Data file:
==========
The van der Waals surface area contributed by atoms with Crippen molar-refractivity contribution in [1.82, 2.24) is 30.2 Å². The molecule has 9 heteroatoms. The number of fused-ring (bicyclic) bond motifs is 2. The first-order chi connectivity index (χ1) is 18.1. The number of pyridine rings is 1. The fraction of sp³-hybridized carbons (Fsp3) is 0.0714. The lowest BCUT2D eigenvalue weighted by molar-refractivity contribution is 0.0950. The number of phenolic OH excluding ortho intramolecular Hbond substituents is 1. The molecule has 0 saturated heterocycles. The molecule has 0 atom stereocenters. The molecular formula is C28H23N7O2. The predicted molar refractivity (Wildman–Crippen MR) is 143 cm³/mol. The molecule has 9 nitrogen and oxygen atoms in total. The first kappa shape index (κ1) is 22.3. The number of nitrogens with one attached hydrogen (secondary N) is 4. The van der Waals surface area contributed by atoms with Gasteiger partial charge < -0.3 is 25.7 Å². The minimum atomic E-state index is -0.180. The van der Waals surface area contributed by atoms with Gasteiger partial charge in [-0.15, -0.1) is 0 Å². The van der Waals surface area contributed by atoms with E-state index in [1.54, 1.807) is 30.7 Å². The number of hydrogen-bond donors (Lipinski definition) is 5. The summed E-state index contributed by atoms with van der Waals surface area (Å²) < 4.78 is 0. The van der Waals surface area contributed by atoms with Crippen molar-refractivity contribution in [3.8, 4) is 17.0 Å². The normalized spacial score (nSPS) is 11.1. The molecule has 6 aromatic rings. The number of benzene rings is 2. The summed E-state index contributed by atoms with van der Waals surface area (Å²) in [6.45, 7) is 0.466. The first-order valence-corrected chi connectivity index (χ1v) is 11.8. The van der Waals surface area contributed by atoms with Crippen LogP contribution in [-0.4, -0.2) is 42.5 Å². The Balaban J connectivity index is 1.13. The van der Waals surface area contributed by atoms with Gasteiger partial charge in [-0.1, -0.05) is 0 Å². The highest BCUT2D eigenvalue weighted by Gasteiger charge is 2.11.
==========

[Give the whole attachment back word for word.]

The van der Waals surface area contributed by atoms with Crippen molar-refractivity contribution in [1.82, 2.24) is 30.2 Å². The molecule has 9 heteroatoms. The number of fused-ring (bicyclic) bond motifs is 2. The first-order chi connectivity index (χ1) is 18.1. The number of pyridine rings is 1. The fraction of sp³-hybridized carbons (Fsp3) is 0.0714. The lowest BCUT2D eigenvalue weighted by molar-refractivity contribution is 0.0950. The number of phenolic OH excluding ortho intramolecular Hbond substituents is 1. The molecule has 0 saturated heterocycles. The molecule has 0 atom stereocenters. The molecular formula is C28H23N7O2. The predicted molar refractivity (Wildman–Crippen MR) is 143 cm³/mol. The molecule has 9 nitrogen and oxygen atoms in total. The first kappa shape index (κ1) is 22.3. The number of nitrogens with one attached hydrogen (secondary N) is 4. The van der Waals surface area contributed by atoms with Gasteiger partial charge < -0.3 is 25.7 Å². The minimum atomic E-state index is -0.180. The van der Waals surface area contributed by atoms with Gasteiger partial charge in [-0.15, -0.1) is 0 Å². The van der Waals surface area contributed by atoms with E-state index in [1.54, 1.807) is 30.7 Å². The number of hydrogen-bond donors (Lipinski definition) is 5. The summed E-state index contributed by atoms with van der Waals surface area (Å²) < 4.78 is 0. The van der Waals surface area contributed by atoms with Crippen molar-refractivity contribution in [3.8, 4) is 17.0 Å². The normalized spacial score (nSPS) is 11.1. The molecule has 6 aromatic rings. The number of benzene rings is 2. The summed E-state index contributed by atoms with van der Waals surface area (Å²) in [6.45, 7) is 0.466. The first-order valence-corrected chi connectivity index (χ1v) is 11.8. The van der Waals surface area contributed by atoms with Crippen LogP contribution in [-0.4, -0.2) is 42.5 Å². The Balaban J connectivity index is 1.13. The van der Waals surface area contributed by atoms with Gasteiger partial charge in [-0.1, -0.05) is 0 Å². The highest BCUT2D eigenvalue weighted by Gasteiger charge is 2.11.